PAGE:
Silwal uses a simple example – maps – in discussing what he calls the “marriage of provable algorithm design and machine learning.”

Lots of people, he notes, want to move from the area around MIT, south across the Charles to Fenway Park, to see the Red Sox.

Continue reading “Algorithms Can Learn, And They Probably Should: Saving Resources For The Future” »

Aug 2, 2023

First comprehensive maps of infant brains reveal clues to neurodevelopment

Posted by in categories: mapping, neuroscience

Scientists have constructed a comprehensive set of functional maps of infant brain networks, providing unprecedented details on brain development from birth to two years old.

The infant brain cortex parcellation maps, published today in eLife, have already provided novel insights into when different brain functions develop during infancy and provide valuable, publicly available references for early brain developmental studies.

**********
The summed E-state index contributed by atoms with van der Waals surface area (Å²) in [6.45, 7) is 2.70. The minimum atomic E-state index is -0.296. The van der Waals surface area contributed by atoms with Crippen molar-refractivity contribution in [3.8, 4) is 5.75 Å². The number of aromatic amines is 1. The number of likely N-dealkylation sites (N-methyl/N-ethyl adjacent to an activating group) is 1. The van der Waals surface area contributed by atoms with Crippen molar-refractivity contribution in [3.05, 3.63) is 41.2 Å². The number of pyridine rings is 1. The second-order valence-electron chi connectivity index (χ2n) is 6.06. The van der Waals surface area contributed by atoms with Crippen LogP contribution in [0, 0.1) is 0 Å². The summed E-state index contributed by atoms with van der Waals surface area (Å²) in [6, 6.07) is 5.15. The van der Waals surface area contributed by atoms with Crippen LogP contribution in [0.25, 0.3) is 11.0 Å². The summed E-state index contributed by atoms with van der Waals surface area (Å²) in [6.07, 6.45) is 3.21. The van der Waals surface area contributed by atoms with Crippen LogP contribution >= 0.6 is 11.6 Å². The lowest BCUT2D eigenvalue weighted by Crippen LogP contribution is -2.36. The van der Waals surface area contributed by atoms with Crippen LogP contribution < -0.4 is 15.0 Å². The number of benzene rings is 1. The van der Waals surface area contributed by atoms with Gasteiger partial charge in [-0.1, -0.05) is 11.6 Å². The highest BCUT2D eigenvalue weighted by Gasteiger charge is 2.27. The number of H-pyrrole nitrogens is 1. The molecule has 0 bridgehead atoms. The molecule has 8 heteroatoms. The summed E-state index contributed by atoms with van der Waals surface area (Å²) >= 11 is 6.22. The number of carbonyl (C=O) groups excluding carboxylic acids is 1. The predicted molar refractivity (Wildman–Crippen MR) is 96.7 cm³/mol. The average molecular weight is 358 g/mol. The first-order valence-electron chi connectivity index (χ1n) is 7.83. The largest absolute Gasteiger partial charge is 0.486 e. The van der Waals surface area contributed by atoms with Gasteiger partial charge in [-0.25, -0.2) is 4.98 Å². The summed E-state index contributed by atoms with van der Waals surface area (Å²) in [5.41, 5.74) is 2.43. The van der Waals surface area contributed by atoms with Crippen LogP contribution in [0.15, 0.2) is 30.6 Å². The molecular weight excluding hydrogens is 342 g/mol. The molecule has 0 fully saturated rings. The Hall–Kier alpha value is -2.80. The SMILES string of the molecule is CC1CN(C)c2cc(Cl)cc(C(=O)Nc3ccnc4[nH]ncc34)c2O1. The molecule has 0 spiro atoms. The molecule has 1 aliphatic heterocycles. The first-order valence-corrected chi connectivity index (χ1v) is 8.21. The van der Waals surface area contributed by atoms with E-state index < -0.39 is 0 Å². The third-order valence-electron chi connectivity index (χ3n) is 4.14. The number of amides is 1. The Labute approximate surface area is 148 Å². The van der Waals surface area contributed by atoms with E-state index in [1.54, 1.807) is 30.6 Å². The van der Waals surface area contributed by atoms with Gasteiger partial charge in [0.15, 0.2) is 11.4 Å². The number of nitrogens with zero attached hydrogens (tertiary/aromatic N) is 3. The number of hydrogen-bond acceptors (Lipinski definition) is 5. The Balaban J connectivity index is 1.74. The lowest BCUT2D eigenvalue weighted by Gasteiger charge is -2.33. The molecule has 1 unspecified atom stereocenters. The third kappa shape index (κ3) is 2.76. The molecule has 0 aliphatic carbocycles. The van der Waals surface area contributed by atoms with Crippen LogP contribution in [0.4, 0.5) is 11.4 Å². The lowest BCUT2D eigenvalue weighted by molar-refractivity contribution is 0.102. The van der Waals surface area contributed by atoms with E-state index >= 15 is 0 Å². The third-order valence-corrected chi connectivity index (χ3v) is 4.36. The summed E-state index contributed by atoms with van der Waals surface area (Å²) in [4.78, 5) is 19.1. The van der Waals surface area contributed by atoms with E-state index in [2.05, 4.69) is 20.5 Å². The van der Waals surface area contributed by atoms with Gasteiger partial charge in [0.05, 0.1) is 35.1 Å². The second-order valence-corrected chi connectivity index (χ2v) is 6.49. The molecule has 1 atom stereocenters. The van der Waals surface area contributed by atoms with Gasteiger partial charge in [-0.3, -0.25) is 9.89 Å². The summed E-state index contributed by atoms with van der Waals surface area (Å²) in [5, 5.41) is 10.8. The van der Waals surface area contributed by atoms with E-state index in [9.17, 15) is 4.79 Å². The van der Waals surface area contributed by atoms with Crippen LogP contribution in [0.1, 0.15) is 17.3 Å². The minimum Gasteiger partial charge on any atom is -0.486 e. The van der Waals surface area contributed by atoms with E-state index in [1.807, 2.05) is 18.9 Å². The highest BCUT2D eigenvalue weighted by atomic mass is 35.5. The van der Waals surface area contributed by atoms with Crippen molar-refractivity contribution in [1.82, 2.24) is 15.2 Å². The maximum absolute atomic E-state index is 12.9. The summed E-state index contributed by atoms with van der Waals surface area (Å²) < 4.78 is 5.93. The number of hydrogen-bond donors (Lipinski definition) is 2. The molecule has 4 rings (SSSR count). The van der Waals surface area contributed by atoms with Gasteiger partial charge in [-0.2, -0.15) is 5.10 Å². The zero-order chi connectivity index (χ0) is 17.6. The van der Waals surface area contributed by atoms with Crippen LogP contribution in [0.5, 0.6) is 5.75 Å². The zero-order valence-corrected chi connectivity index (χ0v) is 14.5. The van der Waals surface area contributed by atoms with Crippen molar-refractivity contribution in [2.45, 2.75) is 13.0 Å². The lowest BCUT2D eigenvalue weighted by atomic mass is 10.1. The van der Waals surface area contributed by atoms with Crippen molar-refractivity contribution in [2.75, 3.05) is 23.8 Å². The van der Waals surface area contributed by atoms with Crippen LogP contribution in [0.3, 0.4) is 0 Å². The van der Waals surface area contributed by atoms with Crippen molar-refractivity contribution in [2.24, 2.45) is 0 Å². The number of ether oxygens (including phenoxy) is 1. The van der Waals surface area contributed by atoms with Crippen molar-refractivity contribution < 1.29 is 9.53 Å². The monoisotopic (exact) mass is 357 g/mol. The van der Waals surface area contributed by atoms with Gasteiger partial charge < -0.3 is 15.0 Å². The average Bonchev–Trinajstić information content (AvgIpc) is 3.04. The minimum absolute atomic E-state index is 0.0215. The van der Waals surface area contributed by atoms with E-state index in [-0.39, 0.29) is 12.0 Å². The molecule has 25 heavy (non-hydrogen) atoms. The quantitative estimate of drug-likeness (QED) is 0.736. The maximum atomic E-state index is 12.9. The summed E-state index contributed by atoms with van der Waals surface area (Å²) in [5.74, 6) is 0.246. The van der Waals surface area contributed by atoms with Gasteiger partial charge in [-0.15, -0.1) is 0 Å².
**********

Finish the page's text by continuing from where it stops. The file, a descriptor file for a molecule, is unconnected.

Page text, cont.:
Cortical parcellation is a means of studying brain function by dividing up cortical gray matter in different locations into “parcels.” Scans from imaging (fMRI) are taken when the brain is in an inactive “resting” state, alongside measurements of brain connectivity, to study brain function within each parcel.

Jul 25, 2023

Math That Lets You Think Locally but Act Globally

Posted by in categories: mapping, mathematics

Knowing a little about the local connections on flight maps and other networks can reveal a lot about a system’s global structure.

Jul 24, 2023

Century-Old Paradigm Overturned — Brain Shape Matters More Than Neural Connectivity

Posted by in categories: mapping, neuroscience, physics

For over a hundred years, scientists have held the belief that our thoughts, feelings, and dreams are shaped by the way various brain regions interact via a vast network of trillions of cellular connections.